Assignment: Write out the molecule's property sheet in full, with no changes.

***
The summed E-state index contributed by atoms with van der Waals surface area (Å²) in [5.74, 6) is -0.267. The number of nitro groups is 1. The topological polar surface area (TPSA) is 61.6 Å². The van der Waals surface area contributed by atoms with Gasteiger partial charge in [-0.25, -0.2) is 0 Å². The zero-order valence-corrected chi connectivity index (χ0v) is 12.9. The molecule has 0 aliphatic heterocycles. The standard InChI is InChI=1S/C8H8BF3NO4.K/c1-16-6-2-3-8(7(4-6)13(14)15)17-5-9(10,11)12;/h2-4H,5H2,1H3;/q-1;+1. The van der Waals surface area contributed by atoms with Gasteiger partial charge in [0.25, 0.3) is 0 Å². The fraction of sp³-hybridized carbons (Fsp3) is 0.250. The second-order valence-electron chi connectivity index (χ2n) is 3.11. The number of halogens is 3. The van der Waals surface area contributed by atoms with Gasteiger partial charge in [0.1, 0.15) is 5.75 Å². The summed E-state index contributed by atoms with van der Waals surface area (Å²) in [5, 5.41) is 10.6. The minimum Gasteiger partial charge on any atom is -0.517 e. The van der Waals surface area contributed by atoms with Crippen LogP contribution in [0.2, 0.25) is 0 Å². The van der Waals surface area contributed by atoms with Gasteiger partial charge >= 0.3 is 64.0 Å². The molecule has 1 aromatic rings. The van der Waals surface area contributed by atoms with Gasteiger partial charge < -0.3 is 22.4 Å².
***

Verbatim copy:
The summed E-state index contributed by atoms with van der Waals surface area (Å²) in [5.74, 6) is -0.267. The number of nitro groups is 1. The topological polar surface area (TPSA) is 61.6 Å². The van der Waals surface area contributed by atoms with Gasteiger partial charge in [-0.25, -0.2) is 0 Å². The zero-order valence-corrected chi connectivity index (χ0v) is 12.9. The molecule has 0 aliphatic heterocycles. The standard InChI is InChI=1S/C8H8BF3NO4.K/c1-16-6-2-3-8(7(4-6)13(14)15)17-5-9(10,11)12;/h2-4H,5H2,1H3;/q-1;+1. The van der Waals surface area contributed by atoms with Gasteiger partial charge in [0.25, 0.3) is 0 Å². The fraction of sp³-hybridized carbons (Fsp3) is 0.250. The second-order valence-electron chi connectivity index (χ2n) is 3.11. The number of halogens is 3. The van der Waals surface area contributed by atoms with Gasteiger partial charge in [0.1, 0.15) is 5.75 Å². The summed E-state index contributed by atoms with van der Waals surface area (Å²) in [5, 5.41) is 10.6. The minimum Gasteiger partial charge on any atom is -0.517 e. The van der Waals surface area contributed by atoms with Crippen LogP contribution in [0.2, 0.25) is 0 Å². The van der Waals surface area contributed by atoms with Gasteiger partial charge >= 0.3 is 64.0 Å². The molecule has 1 aromatic rings. The van der Waals surface area contributed by atoms with Gasteiger partial charge < -0.3 is 22.4 Å².